Last Thursday, after so much grueling debate and a tough amendments process, the Senate passed a comprehensive Immigration Reform bill. Now the bill moves from the grown-ups to the children in the Legislature, the House of Representatives, where Republicans are already playing politics with the issue, most likely thinking it will just magically “go away” like other reform attempts have.
But, the New York Times published a great article about how the pressures on the House are different this time. It was really encouraging.
The encouragement did not just come from Immigration Reform’s potential, but where Evangelicals have found themselves in the debate. In the article, there were these amazing lines:
Asked why he thought the overhaul had a fighting chance in the House, Ali Noorani, a veteran of many immigration wars, pointed to a big green mobile billboard that had circled Capitol Hill every day this week.
Its flashing message was “Praying for immigrants. Praying for Congress.” Groups of evangelical Christians prayed on the Capitol lawn for the Senate to pass its bill. Mr. Noorani’s group, the National Immigration Forum, has worked with Southern Baptists and other large evangelical denominations to coordinate prayer campaigns and run pro-overhaul spots on Christian radio stations in states where lawmakers might be persuaded to change their views.
“In 2007, we weren’t even on the radar,” said the Rev. Samuel Rodríguez, the president of the National Hispanic Christian Leadership Conference, an evangelical group. Mr. Rodríguez said he had been on the road continuously, addressing primarily non-Hispanic Christian conferences to spread the message on the overhaul.
Now, you may be an Evangelical and may be thinking “hey, I don’t agree with that bill!”. That’s not really my point. Evangelicalism has never been as monolithic or homogenous as many of its leaders have wanted it to be. I am under no illusion that all (or even most) Evangelicals find themselves actually agreeing with the Senate reform plan.
What’s more astonishing to me is that regardless of the nuances and complexities of thought among Evangelicals on this issue, this is the reputation Evangelicals are having in this discussion. This is what the wider world sees. This is what has been noted in America’s paper of record as the primary takeaway that the world needs to have when fitting in the force of Evangelicalism and Christianity into the broader narrative of this story.
Of the many forces this article talks about that push this discussion forward (religious, electoral, business, labour, etc.), I love that American Christians have the pride of place here as the first “force” listed.
For once, Evangelicals are being known for taking the lead in actual cultural change and not stalwart reactiveness to the force around them.
Yes, I know there are other potential factors: many Evangelicals might be more concerned with maintaining Republican dominance by “winning Hispanic votes” through this effort. Some may be reacting to their own demographic changes in the South, instead of their own heart and theological changes.
But still, it’s telling that none of these alternative narratives are offered in this piece.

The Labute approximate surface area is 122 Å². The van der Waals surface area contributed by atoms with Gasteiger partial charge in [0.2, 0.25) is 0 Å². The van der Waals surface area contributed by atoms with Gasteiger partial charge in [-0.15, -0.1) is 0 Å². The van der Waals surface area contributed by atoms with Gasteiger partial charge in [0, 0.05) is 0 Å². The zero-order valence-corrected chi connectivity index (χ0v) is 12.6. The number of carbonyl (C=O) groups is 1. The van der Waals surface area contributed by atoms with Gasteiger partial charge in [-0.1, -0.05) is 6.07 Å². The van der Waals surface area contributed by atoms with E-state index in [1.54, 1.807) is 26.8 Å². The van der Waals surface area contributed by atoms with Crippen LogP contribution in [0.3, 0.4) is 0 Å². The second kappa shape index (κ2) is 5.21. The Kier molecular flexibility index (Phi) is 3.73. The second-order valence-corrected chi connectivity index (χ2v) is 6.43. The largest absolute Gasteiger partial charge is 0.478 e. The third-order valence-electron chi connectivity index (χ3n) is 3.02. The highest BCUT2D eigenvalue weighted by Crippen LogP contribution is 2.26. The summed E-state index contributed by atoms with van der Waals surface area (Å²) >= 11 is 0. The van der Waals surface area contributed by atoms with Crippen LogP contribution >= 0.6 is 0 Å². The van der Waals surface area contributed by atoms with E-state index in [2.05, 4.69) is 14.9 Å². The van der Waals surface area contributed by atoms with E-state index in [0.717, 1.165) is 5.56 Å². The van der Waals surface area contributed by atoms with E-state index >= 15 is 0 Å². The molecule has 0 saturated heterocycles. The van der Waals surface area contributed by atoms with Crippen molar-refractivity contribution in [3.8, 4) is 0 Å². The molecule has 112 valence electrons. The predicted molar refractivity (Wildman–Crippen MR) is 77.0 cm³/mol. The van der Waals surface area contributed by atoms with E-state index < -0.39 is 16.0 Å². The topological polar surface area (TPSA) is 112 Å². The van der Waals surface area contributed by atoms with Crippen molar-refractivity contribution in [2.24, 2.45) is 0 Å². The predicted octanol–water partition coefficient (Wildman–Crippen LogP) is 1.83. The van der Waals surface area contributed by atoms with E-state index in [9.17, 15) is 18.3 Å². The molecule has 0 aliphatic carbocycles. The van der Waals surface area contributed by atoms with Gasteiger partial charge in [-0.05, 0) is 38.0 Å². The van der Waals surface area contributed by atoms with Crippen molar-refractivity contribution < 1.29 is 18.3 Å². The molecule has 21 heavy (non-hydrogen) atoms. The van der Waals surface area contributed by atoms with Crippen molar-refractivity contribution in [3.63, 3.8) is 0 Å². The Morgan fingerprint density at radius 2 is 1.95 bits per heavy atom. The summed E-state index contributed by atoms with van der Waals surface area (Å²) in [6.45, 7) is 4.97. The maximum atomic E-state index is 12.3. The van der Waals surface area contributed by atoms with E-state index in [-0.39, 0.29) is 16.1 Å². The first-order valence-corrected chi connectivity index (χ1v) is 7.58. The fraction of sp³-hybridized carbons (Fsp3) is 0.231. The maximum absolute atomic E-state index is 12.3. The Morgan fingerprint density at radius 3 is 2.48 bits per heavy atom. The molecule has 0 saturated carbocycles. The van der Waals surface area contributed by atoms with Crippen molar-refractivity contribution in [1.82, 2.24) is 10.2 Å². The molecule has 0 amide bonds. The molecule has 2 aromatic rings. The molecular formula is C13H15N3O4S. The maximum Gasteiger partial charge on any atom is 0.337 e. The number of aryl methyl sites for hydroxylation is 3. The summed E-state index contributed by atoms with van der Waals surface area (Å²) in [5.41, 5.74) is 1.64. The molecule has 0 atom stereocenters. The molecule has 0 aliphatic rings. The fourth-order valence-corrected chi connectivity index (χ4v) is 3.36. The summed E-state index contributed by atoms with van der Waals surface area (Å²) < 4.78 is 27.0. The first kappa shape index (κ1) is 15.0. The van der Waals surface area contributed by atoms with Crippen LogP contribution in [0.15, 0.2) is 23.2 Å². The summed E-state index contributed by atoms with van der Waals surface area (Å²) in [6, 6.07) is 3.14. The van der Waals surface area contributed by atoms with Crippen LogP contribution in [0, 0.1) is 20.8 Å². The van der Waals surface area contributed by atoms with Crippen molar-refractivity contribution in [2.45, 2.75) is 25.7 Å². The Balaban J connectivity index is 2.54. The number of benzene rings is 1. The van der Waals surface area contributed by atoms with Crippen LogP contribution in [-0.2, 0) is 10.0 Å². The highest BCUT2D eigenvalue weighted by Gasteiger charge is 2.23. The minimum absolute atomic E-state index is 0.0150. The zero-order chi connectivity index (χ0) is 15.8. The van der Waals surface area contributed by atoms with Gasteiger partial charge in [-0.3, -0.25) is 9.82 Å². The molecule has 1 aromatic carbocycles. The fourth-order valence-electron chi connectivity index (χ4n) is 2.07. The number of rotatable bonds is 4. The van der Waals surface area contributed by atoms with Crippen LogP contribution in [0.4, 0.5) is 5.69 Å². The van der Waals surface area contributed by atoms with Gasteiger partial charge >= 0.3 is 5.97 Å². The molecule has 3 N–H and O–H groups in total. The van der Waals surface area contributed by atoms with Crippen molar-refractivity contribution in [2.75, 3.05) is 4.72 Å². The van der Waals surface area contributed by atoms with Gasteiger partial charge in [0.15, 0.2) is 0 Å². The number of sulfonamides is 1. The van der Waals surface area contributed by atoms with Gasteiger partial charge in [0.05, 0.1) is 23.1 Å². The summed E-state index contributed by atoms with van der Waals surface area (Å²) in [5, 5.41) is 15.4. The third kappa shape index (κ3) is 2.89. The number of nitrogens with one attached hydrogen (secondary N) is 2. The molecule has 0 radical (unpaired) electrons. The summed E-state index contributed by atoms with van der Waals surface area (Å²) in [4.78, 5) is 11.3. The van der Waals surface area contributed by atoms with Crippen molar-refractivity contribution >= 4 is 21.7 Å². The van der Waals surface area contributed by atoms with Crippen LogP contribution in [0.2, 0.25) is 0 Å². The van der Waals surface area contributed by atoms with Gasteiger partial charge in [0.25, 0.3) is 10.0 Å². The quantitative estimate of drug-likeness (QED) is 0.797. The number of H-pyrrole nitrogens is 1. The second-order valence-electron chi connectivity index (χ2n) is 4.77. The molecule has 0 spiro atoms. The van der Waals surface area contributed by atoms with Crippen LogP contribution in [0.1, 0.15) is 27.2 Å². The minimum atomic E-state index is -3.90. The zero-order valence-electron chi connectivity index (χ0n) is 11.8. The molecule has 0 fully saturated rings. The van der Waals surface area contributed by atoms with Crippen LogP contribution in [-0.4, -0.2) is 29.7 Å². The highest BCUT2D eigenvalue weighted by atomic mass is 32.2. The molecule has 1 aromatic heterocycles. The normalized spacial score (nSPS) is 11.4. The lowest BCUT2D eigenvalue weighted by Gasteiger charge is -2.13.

I am certainly not one of those Christian twentysomethings that think that theological convictions have no place in one’s political beliefs, nor do I think that “laws” are inherently morally-neutral. All politics and legislation reflects one’s morality (just look at a nation’s wallet to see where their heart is) and, ultimately, their theological convictions. For once, I’m proud of American Christians as they interact politically on this issue.
As Christians, we are called to love Neighbor before Nation. Whatever “damage” you think these poor, marginalized people do to America economically, politically, or demographically, we are called to have more concern for their welfare than the welfare of the abstract idea of “our country”.
That’s not to say that illegal immigrants are not “breaking laws”, but as Christians we are not called to primarily relate to others based how obedient they have been to civil authorities or not. The main thing that dictates how we relate to them is the image of God in which they are made. And this has been sorely lacking in the Evangelical presence in this discussion.
There are few–if any–illegal immigrants that come to this nation with any malice in their heart or hostility in their intentions. At the very least, they deserve compassion before condemnation–especially from Christians. Even if you ultimately think they should legally be carted away, should not the first concern of Christians be to love them? Or at least not demonize them?
Illegal immigrants in America are some of the closest we’ll ever get to a single group that fits almost every criteria for those to whom Christian should offer support, deference, protection, and resources: the outcast, foreigner, poor, needy, alien, outsider, downtrodden, despised, and poor in spirit.
Supporting immigration reform is the easiest way that I can think of, in our current political situation, for Christians to follow-through with this oft-neglected dynamic of Christian faith. It’s one of the clearest ways that Christians can act “Christianly” in a direct, political way.
What do you think about the immigration bill? How does your faith guide this decision? How do you feel about Christians being known for this advocacy?
[image: “Barbed Liberty” by myself]